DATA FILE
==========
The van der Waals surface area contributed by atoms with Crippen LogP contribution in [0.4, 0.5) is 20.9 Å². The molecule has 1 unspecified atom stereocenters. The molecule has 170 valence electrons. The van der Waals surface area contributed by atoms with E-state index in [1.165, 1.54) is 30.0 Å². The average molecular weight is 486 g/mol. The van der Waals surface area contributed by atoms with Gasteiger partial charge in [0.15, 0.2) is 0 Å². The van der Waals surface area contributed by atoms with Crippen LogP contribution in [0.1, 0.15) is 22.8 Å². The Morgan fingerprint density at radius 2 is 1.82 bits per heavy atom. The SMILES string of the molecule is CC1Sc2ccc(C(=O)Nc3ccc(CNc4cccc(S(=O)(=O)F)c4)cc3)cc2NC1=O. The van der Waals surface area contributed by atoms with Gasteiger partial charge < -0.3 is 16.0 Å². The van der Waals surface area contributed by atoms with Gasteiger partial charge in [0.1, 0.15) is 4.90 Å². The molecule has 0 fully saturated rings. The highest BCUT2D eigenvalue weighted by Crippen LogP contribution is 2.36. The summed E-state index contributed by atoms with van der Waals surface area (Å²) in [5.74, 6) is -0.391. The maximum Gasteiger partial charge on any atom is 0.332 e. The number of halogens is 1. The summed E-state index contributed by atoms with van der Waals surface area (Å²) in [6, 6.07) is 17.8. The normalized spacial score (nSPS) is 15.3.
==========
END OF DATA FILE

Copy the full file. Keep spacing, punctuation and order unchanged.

The van der Waals surface area contributed by atoms with Crippen LogP contribution in [0.4, 0.5) is 20.9 Å². The molecule has 1 unspecified atom stereocenters. The molecule has 170 valence electrons. The van der Waals surface area contributed by atoms with E-state index in [1.165, 1.54) is 30.0 Å². The average molecular weight is 486 g/mol. The van der Waals surface area contributed by atoms with Gasteiger partial charge in [0.15, 0.2) is 0 Å². The van der Waals surface area contributed by atoms with Crippen LogP contribution in [0.1, 0.15) is 22.8 Å². The Morgan fingerprint density at radius 2 is 1.82 bits per heavy atom. The SMILES string of the molecule is CC1Sc2ccc(C(=O)Nc3ccc(CNc4cccc(S(=O)(=O)F)c4)cc3)cc2NC1=O. The van der Waals surface area contributed by atoms with Gasteiger partial charge < -0.3 is 16.0 Å². The van der Waals surface area contributed by atoms with Gasteiger partial charge in [0.1, 0.15) is 4.90 Å². The molecule has 0 fully saturated rings. The highest BCUT2D eigenvalue weighted by Crippen LogP contribution is 2.36. The summed E-state index contributed by atoms with van der Waals surface area (Å²) in [5.74, 6) is -0.391. The maximum Gasteiger partial charge on any atom is 0.332 e. The number of halogens is 1. The summed E-state index contributed by atoms with van der Waals surface area (Å²) in [6, 6.07) is 17.8. The normalized spacial score (nSPS) is 15.3.